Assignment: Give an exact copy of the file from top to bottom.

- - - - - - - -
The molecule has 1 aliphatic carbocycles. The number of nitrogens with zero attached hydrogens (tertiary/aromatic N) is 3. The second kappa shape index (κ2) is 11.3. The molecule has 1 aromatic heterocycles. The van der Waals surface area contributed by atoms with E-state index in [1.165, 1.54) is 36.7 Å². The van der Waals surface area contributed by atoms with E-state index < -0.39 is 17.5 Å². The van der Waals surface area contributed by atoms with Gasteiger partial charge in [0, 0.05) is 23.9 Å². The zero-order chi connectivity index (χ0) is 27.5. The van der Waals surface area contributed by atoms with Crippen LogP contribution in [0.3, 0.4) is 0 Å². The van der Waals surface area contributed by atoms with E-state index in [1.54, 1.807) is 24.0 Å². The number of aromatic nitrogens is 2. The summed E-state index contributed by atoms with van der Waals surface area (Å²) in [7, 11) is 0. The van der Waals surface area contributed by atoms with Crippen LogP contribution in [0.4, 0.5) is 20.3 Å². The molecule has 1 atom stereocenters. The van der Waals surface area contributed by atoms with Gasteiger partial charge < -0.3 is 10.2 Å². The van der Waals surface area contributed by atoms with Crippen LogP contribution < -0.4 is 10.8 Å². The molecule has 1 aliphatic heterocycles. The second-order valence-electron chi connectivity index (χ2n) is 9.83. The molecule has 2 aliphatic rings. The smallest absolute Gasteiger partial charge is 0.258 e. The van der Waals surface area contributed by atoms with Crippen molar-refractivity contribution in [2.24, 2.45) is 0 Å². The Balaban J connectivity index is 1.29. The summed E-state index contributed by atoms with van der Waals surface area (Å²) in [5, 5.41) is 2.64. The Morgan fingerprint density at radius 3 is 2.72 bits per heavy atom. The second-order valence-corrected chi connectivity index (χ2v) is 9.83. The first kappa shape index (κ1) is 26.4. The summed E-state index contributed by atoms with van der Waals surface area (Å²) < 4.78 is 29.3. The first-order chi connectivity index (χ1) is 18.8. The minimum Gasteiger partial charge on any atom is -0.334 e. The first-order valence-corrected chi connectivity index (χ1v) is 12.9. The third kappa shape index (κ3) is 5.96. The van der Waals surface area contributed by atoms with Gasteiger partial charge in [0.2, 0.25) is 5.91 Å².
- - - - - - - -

The molecule has 1 aliphatic carbocycles. The number of nitrogens with zero attached hydrogens (tertiary/aromatic N) is 3. The second kappa shape index (κ2) is 11.3. The molecule has 1 aromatic heterocycles. The van der Waals surface area contributed by atoms with E-state index in [1.165, 1.54) is 36.7 Å². The van der Waals surface area contributed by atoms with E-state index < -0.39 is 17.5 Å². The van der Waals surface area contributed by atoms with Gasteiger partial charge in [0, 0.05) is 23.9 Å². The zero-order chi connectivity index (χ0) is 27.5. The van der Waals surface area contributed by atoms with Crippen LogP contribution in [0.3, 0.4) is 0 Å². The van der Waals surface area contributed by atoms with E-state index in [1.54, 1.807) is 24.0 Å². The number of aromatic nitrogens is 2. The summed E-state index contributed by atoms with van der Waals surface area (Å²) in [7, 11) is 0. The van der Waals surface area contributed by atoms with Crippen LogP contribution in [0.4, 0.5) is 20.3 Å². The molecule has 1 atom stereocenters. The van der Waals surface area contributed by atoms with Gasteiger partial charge < -0.3 is 10.2 Å². The van der Waals surface area contributed by atoms with Crippen LogP contribution < -0.4 is 10.8 Å². The molecule has 1 aliphatic heterocycles. The second-order valence-electron chi connectivity index (χ2n) is 9.83. The molecule has 2 aliphatic rings. The smallest absolute Gasteiger partial charge is 0.258 e. The van der Waals surface area contributed by atoms with Crippen molar-refractivity contribution in [2.24, 2.45) is 0 Å². The Balaban J connectivity index is 1.29. The summed E-state index contributed by atoms with van der Waals surface area (Å²) in [5, 5.41) is 2.64. The Morgan fingerprint density at radius 3 is 2.72 bits per heavy atom. The second-order valence-corrected chi connectivity index (χ2v) is 9.83. The first kappa shape index (κ1) is 26.4. The summed E-state index contributed by atoms with van der Waals surface area (Å²) < 4.78 is 29.3. The first-order chi connectivity index (χ1) is 18.8. The minimum Gasteiger partial charge on any atom is -0.334 e. The first-order valence-corrected chi connectivity index (χ1v) is 12.9. The third kappa shape index (κ3) is 5.96. The van der Waals surface area contributed by atoms with Gasteiger partial charge in [0.2, 0.25) is 5.91 Å².